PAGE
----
I can't comment on the amount of writing in community college biology. My DD took high school biology and there was a good deal. Something to keep in mind in the length of the classes and labs. At our local CC, biology is 6 hours of class/lab time a week. If he's not had much classroom experience, or directed learning, If, like you say, he's not always so motivated, I'd start with a soft science. Something interesting to him. Something where the class and lab don't have to be taken simultaneously... or the lab can be skipped altogether. Let him get used to the format and learning with adults. If it goes well, go for the biology for credit if he wants.

Married mom of two, DD 17 and DS 13.
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#28 of 30 Old 06-17-2014, 12:08 AM
 
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Sorry if I have touched a nerve, but I feel like you really misinterpreted what I wrote.
If I have misinterpreted, I apologize.

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#29 of 30 Old 06-17-2014, 12:20 AM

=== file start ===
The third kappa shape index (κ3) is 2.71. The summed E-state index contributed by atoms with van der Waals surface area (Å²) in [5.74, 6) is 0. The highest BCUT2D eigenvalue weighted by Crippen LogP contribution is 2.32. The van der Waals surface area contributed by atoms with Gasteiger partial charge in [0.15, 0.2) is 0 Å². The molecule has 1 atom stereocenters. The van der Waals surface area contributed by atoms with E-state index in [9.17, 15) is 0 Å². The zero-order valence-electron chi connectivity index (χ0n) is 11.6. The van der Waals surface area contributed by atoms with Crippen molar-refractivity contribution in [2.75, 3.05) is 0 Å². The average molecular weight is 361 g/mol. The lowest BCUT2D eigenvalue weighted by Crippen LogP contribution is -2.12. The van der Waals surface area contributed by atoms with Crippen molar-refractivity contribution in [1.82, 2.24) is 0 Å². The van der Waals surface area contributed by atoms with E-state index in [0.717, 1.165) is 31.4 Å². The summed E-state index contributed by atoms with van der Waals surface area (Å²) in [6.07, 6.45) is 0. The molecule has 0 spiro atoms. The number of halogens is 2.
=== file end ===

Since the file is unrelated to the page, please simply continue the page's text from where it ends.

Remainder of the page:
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At our local CC, biology is 6 hours of class/lab time a week. If he's not had much classroom experience, or directed learning, If, like you say, he's not always so motivated, I'd start with a soft science. Something interesting to him. Something where the class and lab don't have to be taken simultaneously... or the lab can be skipped altogether. Let him get used to the format and learning with adults. If it goes well, go for the biology for credit if he wants.
He's been in classroom settings a lot actually. He even managed a weekly 2-1/2 hour advanced math class every Saturday last fall and wanted to sign up for another 9-week round of it in winter (which we did). It was rigorously classroom complete with 2" Pre-Algebra text, so I know he's capable. Honestly, I was very SURPRISED that he pulled that off without an issue (and that he wanted more). It's just hard when I see him blowing off the opportunity to do more at home. We just had a MAJOR (and long, drawn-out) house move and the more I think about it, I'm not sure I'd be having these reservations if it were January or February (pre-move). But I also think the stuff I've offered up for him is not very "sink your teeth into it" enough for him. He really got into chemistry and carbon chemistry, but after that--I was at a loss. Especially since he wants to be in a group.